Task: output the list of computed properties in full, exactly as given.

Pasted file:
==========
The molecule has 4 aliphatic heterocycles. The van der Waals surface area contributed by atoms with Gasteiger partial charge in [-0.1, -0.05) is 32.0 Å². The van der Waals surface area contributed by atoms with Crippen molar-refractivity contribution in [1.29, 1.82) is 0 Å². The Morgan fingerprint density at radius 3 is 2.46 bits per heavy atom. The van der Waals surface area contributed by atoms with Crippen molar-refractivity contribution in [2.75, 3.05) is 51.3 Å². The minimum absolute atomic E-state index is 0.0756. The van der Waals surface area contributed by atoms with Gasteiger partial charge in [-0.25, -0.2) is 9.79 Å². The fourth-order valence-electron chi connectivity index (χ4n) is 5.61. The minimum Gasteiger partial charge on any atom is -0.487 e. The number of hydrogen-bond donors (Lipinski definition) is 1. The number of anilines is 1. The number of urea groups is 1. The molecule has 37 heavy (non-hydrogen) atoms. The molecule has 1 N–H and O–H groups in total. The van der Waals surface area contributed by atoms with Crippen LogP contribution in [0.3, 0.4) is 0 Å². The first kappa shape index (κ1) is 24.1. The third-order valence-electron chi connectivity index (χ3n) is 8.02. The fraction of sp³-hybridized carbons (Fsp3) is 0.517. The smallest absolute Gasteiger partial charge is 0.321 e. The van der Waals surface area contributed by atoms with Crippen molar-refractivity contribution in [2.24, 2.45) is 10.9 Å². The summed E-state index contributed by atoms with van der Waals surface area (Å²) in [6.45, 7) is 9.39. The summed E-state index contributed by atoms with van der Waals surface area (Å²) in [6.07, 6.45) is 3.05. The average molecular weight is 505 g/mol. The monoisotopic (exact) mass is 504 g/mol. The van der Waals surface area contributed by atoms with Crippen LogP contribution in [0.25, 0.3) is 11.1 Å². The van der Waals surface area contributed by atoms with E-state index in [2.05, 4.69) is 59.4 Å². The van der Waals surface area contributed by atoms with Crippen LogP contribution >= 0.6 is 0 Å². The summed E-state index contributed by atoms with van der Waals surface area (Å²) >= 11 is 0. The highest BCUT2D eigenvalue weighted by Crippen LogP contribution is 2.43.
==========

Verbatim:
The molecule has 4 aliphatic heterocycles. The van der Waals surface area contributed by atoms with Gasteiger partial charge in [-0.1, -0.05) is 32.0 Å². The van der Waals surface area contributed by atoms with Crippen molar-refractivity contribution in [1.29, 1.82) is 0 Å². The Morgan fingerprint density at radius 3 is 2.46 bits per heavy atom. The van der Waals surface area contributed by atoms with Crippen molar-refractivity contribution in [2.75, 3.05) is 51.3 Å². The minimum absolute atomic E-state index is 0.0756. The van der Waals surface area contributed by atoms with Gasteiger partial charge in [-0.25, -0.2) is 9.79 Å². The fourth-order valence-electron chi connectivity index (χ4n) is 5.61. The minimum Gasteiger partial charge on any atom is -0.487 e. The number of hydrogen-bond donors (Lipinski definition) is 1. The number of anilines is 1. The number of urea groups is 1. The molecule has 37 heavy (non-hydrogen) atoms. The molecule has 1 N–H and O–H groups in total. The van der Waals surface area contributed by atoms with Crippen LogP contribution in [0.3, 0.4) is 0 Å². The first kappa shape index (κ1) is 24.1. The third-order valence-electron chi connectivity index (χ3n) is 8.02. The fraction of sp³-hybridized carbons (Fsp3) is 0.517. The smallest absolute Gasteiger partial charge is 0.321 e. The van der Waals surface area contributed by atoms with Crippen molar-refractivity contribution in [2.24, 2.45) is 10.9 Å². The summed E-state index contributed by atoms with van der Waals surface area (Å²) in [6.45, 7) is 9.39. The summed E-state index contributed by atoms with van der Waals surface area (Å²) in [6.07, 6.45) is 3.05. The average molecular weight is 505 g/mol. The monoisotopic (exact) mass is 504 g/mol. The van der Waals surface area contributed by atoms with Crippen LogP contribution in [0.25, 0.3) is 11.1 Å². The van der Waals surface area contributed by atoms with E-state index in [2.05, 4.69) is 59.4 Å². The van der Waals surface area contributed by atoms with Crippen LogP contribution >= 0.6 is 0 Å². The summed E-state index contributed by atoms with van der Waals surface area (Å²) >= 11 is 0. The highest BCUT2D eigenvalue weighted by Crippen LogP contribution is 2.43.